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Thread: Thrift shop observation...

  1. #1
    Kalmia Guest

    Default Thrift shop observation...

    I stopped into one in another town, on my never ending search to match someold glasses. I noticed 4 or 5 clean, almost new bread machines of variousbrands, for about 10 bucks each. Trying to forget that I paid 400 for mine when they first came out, I wondered why they were there. Don't ppl liketo a. save money b. eat healthier, c. have decent bread. Maybe I'm the one who is weird and eschew Wonder and its ilk. Are ppl lazy or what? At least when mine dies, I know where to find plenty of cheap replacement choices.

    No glass, by the way.

  2. #2
    Chemo Guest

    Default Re: Thrift shop observation...

    On Oct 3, 1:40*pm, Kalmia <tweeny90...@mypacks.net> wrote:
    > I stopped into one in another town, on my never ending search to match some old glasses. *I noticed 4 or 5 clean, almost new bread machines of various brands, for about 10 bucks each. *Trying to forget that I paid 400 for mine when they first came out, I wondered why they were there. *Don't ppl like to *a. *save money *b. *eat healthier, *c. have decent bread. *Maybe I'm the one who is weird and eschew Wonder and its ilk. *Are ppl lazy or what? At least when mine dies, I know where to find plenty of cheap replacement choices.
    >
    > No glass, by the way.


    I think those folks find making bread more work than they want to do
    so yes, they are lazy.

  3. #3
    [email protected] Guest

    Default Re: Thrift shop observation...

    On Wednesday, October 3, 2012 4:44:51 PM UTC-4, Chemo wrote:
    > On Oct 3, 1:40*pm, Kalmia <tweeny90...@mypacks.net> wrote:
    >
    > > I stopped into one in another town, on my never ending search to match some old glasses. *I noticed 4 or 5 clean, almost new bread machines of various brands, for about 10 bucks each. *Trying to forget that I paid 400for mine when they first came out, I wondered why they were there. *Don't ppl like to *a. *save money *b. *eat healthier, *c. have decentbread. *Maybe I'm the one who is weird and eschew Wonder and its ilk. *Are ppl lazy or what? At least when mine dies, I know where to find plenty of cheap replacement choices.

    >
    > >

    >
    > > No glass, by the way.

    >
    >
    >
    > I think those folks find making bread more work than they want to do
    >
    > so yes, they are lazy.


    "Those folks"?

  4. #4
    Chemo Guest

    Default Re: Thrift shop observation...

    On Oct 3, 1:46*pm, medav...@gmail.com wrote:
    > On Wednesday, October 3, 2012 4:44:51 PM UTC-4, Chemo wrote:
    > > On Oct 3, 1:40*pm, Kalmia <tweeny90...@mypacks.net> wrote:

    >
    > > > I stopped into one in another town, on my never ending search to match some old glasses. *I noticed 4 or 5 clean, almost new bread machines ofvarious brands, for about 10 bucks each. *Trying to forget that I paid 400 for mine when they first came out, I wondered why they were there. *Don't ppl like to *a. *save money *b. *eat healthier, *c. have decent bread. *Maybe I'm the one who is weird and eschew Wonder and its ilk. *Are ppl lazy or what? At least when mine dies, I know where to find plenty of cheap replacement choices.

    >
    > > > No glass, by the way.

    >
    > > I think those folks find making bread more work than they want to do

    >
    > > so yes, they are lazy.

    >
    > "Those folks"?


    as opposed to them there people?

  5. #5
    Ophelia Guest

    Default Re: Thrift shop observation...



    "Kalmia" <[email protected]> wrote in message
    news:[email protected]..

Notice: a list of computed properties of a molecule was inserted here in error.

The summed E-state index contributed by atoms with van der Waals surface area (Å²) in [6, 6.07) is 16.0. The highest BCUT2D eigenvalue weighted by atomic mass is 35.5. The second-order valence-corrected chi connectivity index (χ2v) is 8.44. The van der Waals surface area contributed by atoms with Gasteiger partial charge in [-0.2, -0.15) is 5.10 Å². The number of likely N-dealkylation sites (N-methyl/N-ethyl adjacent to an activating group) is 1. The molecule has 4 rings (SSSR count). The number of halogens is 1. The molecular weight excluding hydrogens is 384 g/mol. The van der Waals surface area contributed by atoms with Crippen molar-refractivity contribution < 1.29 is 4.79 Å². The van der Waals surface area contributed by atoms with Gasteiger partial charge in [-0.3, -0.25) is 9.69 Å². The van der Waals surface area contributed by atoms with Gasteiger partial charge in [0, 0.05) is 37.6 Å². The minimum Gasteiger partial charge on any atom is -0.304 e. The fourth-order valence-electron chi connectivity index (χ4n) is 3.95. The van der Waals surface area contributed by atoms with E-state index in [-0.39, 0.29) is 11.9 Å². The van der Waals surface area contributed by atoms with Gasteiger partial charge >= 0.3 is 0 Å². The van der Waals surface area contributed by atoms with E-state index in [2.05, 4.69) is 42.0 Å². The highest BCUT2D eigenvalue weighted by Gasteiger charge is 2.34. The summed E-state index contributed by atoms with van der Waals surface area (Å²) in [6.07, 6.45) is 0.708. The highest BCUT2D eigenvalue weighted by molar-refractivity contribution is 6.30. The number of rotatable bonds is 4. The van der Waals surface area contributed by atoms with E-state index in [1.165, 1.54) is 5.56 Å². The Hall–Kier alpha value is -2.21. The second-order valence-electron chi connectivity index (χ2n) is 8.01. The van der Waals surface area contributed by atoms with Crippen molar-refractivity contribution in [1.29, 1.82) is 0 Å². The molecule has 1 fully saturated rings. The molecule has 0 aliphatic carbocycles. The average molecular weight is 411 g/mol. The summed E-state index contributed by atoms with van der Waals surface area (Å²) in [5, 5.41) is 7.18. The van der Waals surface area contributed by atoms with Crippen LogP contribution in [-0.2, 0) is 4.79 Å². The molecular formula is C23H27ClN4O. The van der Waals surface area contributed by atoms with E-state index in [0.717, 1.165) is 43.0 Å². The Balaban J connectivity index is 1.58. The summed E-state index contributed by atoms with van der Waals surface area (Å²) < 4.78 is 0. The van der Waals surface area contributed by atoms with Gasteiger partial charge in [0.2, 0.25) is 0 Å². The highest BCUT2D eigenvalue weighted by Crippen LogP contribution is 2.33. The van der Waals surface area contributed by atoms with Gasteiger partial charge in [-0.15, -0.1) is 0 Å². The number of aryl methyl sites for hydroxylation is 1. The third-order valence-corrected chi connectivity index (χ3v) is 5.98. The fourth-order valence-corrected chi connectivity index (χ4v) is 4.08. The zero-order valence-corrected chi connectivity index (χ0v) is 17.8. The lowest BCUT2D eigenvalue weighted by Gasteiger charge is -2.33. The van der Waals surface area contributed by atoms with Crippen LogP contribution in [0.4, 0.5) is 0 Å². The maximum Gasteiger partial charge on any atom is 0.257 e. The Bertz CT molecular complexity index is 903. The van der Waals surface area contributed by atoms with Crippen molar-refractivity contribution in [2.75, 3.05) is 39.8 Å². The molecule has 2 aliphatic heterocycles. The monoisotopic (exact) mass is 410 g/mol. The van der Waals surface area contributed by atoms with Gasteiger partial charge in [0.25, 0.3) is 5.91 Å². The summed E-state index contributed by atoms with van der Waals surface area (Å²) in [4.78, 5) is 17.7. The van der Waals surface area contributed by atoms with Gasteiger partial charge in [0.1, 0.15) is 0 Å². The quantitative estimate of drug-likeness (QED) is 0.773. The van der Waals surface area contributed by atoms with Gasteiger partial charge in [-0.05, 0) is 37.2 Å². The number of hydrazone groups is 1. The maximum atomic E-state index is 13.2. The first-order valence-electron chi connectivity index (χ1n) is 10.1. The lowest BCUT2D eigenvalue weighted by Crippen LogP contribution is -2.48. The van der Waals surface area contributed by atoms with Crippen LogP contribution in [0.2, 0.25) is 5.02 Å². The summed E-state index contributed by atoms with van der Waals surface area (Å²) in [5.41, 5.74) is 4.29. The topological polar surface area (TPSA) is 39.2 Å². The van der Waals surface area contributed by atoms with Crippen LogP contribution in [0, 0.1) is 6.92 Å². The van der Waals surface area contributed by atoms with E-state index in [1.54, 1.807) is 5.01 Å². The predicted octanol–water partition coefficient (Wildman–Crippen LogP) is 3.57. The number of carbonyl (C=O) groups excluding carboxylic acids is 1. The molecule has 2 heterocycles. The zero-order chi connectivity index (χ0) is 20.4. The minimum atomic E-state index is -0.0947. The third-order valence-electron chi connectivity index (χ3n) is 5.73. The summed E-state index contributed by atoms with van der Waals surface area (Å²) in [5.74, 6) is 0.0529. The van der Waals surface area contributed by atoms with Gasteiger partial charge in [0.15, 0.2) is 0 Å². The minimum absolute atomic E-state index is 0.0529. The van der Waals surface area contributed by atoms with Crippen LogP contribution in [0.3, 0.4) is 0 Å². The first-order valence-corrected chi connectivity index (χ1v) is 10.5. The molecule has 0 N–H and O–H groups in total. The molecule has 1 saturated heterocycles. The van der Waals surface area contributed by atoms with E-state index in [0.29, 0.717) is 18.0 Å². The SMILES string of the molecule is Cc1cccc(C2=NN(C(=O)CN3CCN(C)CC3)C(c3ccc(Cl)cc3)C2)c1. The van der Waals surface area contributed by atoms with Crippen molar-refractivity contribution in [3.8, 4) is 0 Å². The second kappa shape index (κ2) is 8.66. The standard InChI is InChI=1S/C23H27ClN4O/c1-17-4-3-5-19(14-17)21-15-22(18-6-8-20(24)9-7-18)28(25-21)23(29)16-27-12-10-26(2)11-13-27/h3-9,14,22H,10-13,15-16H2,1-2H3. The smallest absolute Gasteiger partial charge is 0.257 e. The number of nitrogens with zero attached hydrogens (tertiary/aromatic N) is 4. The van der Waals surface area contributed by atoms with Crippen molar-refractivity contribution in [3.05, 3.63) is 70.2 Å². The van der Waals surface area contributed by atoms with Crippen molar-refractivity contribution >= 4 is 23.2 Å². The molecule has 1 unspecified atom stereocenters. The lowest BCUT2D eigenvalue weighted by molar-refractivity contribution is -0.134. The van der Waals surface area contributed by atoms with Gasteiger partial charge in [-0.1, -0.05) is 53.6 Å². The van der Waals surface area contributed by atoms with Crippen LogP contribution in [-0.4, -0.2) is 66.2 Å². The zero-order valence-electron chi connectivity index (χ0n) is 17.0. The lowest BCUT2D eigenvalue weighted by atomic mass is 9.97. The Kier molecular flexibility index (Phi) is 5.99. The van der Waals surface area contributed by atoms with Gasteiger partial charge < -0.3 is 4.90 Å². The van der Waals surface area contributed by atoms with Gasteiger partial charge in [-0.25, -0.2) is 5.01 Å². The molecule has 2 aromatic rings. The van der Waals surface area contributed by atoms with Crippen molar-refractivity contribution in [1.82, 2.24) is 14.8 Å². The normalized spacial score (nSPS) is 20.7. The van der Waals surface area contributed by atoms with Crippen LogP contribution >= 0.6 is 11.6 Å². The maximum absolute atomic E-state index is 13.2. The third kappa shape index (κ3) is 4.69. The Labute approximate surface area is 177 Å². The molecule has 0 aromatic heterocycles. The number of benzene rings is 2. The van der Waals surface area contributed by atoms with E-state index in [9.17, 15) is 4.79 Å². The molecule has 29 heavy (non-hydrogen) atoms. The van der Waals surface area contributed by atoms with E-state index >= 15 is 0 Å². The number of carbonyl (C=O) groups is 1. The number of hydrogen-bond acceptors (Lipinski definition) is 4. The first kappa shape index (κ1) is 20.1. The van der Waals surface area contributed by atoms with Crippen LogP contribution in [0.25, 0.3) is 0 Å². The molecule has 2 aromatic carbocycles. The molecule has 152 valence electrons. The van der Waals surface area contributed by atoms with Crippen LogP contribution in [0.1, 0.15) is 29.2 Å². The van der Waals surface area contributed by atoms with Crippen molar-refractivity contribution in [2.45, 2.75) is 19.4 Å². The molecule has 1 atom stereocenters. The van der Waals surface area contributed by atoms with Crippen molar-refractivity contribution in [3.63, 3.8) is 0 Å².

> I stopped into one in another town, on my never ending search to match
    > some old glasses. I noticed 4 or 5 clean, almost new bread machines of
    > various brands, for about 10 bucks each. Trying to forget that I paid 400
    > for mine when they first came out, I wondered why they were there. Don't
    > ppl like to a. save money b. eat healthier, c. have decent bread.
    > Maybe I'm the one who is weird and eschew Wonder and its ilk. Are ppl
    > lazy or what? At least when mine dies, I know where to find plenty of
    > cheap replacement choices.
    >
    > No glass, by the way.


    Sorry you didn't find your glass, good luck for next time. I used to have a
    bread machine but bread is so simple to make I ended up getting rid of it
    because it was taking up space.

    --
    --

    http://www.shop.helpforheroes.org.uk/


  6. #6
    Marcella Peek Guest

    Default Re: Thrift shop observation...

    In article <[email protected]>,
    Kalmia <[email protected]> wrote:

    > I stopped into one in another town, on my never ending search to match some
    > old glasses. I noticed 4 or 5 clean, almost new bread machines of various
    > brands, for about 10 bucks each. Trying to forget that I paid 400 for mine
    > when they first came out, I wondered why they were there. Don't ppl like to
    > a. save money b. eat healthier, c. have decent bread. Maybe I'm the one
    > who is weird and eschew Wonder and its ilk. Are ppl lazy or what? At least
    > when mine dies, I know where to find plenty of cheap replacement choices.
    >
    > No glass, by the way.


    Or perhaps they discovered how easy it is to make by hand and got rid of
    the silly gadget and no longer have to eat loaves of bread that are
    funny shaped and have a paddle hole in the end :-)

    marcella

  7. #7
    dsi1 Guest

    Default Re: Thrift shop observation...

    On 10/3/2012 10:52 AM, Ophelia wrote:
    >
    >
    > "Kalmia" <[email protected]> wrote in message
    > news:[email protected]..
    >> I stopped into one in another town, on my never ending search to match
    >> some old glasses. I noticed 4 or 5 clean, almost new bread machines
    >> of various brands, for about 10 bucks each. Trying to forget that I
    >> paid 400 for mine when they first came out, I wondered why they were
    >> there. Don't ppl like to a. save money b. eat healthier, c. have
    >> decent bread. Maybe I'm the one who is weird and eschew Wonder and its
    >> ilk. Are ppl lazy or what? At least when mine dies, I know where to
    >> find plenty of cheap replacement choices.
    >>
    >> No glass, by the way.

    >
    > Sorry you didn't find your glass, good luck for next time. I used to
    > have a bread machine but bread is so simple to make I ended up getting
    > rid of it because it was taking up space.
    >


    They sure do take up space alright. I've had several and they are neat
    machines. I pretty much OD'ed on bread though. Towards the end, I used
    the machines to mix the dough and for the first rise. Then I'd bake
    pizza or bread in the oven. These days the neatness factor has worn off.
    I used them too much and got burnt out. It was a lot of fun while it
    lasted though. :-)

  8. #8
    zxcvbob Guest

    Default Re: Thrift shop observation...